From the Editor

Read comments from Progressive Dairyman editors related to each print issue of the print magazine, ranging from the origin of specific magazine articles to thoughts about industry trends.


When a New York City-based public relations firm called my cellphone earlier this year to extend an invitation to interview Texas dairyman Donald De Jong, I took notice. Few dairy producers I’ve met before have communications professionals on retainer, especially ones who work in the Big Apple.

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Historically, when I make a career change, dairy farmer milk prices go up. You can look it up.

When I moved from one Wisconsin weekly agricultural newspaper to another in 1989, the U.S. average milk price increased about $1.30 per hundredweight from 1988.

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Failure. I looked at the big fat F next to organic chemistry and felt every dream, every optimistic thought in my head fade to gray and disappear.

I had just finished the fall semester of my junior year of college and returned home for Christmas break. It was the first time I’d ever failed a class or anything for that matter. Sitting there in my room, I’d never felt so frustrated, so defeated, so hopeless.

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These days, it seems everyone loves the little red barn.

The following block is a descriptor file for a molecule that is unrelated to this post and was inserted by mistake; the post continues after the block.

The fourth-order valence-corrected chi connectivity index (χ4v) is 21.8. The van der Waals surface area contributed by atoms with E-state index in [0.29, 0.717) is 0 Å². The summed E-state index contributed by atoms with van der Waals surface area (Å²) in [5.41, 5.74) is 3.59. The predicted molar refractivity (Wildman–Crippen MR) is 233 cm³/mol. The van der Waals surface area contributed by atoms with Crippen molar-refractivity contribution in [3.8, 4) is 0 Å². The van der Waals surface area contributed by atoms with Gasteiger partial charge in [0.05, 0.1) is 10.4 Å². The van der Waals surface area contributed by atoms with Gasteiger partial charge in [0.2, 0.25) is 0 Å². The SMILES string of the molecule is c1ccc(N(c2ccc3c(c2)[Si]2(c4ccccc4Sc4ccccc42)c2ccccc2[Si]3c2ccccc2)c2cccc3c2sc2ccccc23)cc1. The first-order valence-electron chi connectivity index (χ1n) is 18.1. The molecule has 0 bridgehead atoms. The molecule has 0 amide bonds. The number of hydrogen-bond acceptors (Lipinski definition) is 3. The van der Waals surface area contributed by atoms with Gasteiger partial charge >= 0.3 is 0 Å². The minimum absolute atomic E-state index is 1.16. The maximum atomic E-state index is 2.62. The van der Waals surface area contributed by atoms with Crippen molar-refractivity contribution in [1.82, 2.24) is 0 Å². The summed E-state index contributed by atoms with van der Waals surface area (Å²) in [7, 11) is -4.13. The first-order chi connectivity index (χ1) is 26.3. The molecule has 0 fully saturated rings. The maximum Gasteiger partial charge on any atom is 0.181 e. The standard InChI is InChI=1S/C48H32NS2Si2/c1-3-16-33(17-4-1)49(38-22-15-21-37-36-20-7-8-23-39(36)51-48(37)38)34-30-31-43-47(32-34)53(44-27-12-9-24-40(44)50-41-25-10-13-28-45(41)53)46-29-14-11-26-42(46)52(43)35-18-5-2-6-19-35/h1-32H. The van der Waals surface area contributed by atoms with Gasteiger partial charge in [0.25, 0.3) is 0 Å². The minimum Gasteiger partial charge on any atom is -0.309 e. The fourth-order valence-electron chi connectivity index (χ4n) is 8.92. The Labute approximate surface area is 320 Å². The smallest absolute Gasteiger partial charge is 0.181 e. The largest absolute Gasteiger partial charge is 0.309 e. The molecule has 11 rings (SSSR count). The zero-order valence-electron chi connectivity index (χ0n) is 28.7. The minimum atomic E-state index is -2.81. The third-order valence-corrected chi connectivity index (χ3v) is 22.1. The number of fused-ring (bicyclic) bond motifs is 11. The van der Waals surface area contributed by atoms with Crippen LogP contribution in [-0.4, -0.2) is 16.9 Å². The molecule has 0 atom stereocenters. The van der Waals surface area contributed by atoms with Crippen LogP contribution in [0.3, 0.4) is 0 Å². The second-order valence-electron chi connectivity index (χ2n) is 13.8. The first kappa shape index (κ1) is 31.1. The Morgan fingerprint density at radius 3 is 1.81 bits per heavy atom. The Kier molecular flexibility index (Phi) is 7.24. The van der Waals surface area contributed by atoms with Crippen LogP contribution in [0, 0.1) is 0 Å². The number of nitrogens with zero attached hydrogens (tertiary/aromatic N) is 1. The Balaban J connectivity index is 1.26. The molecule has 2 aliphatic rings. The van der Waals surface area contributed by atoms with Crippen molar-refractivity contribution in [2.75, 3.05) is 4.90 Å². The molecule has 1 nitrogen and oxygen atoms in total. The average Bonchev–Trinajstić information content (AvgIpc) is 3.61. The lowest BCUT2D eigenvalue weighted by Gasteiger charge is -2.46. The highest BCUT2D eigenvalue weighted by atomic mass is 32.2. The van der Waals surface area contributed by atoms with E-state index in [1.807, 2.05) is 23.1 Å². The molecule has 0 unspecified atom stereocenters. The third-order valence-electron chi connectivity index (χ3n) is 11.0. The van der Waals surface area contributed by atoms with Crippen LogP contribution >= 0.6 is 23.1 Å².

That includes Craig Culver, former CEO and founder of Culver’s restaurants.

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Progressive Dairyman has received more comments and feedback about tail docking than any other issue since the debate about supply management and margin projection in the 2014 Farm Bill. It’s one of those issues dairy producers have strong opinions about one way or the other.

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I was stuck. My family was gone. I was 20 hours from home in teeny-tiny Kirksville, Missouri, and day one of college classes started the next day.

It wasn’t the first time I’d been away from home, nor was it the first time I’d moved. Between summer camps and my family moving from California to Connecticut when I was 10, being away from home and moving were not foreign concepts to me.

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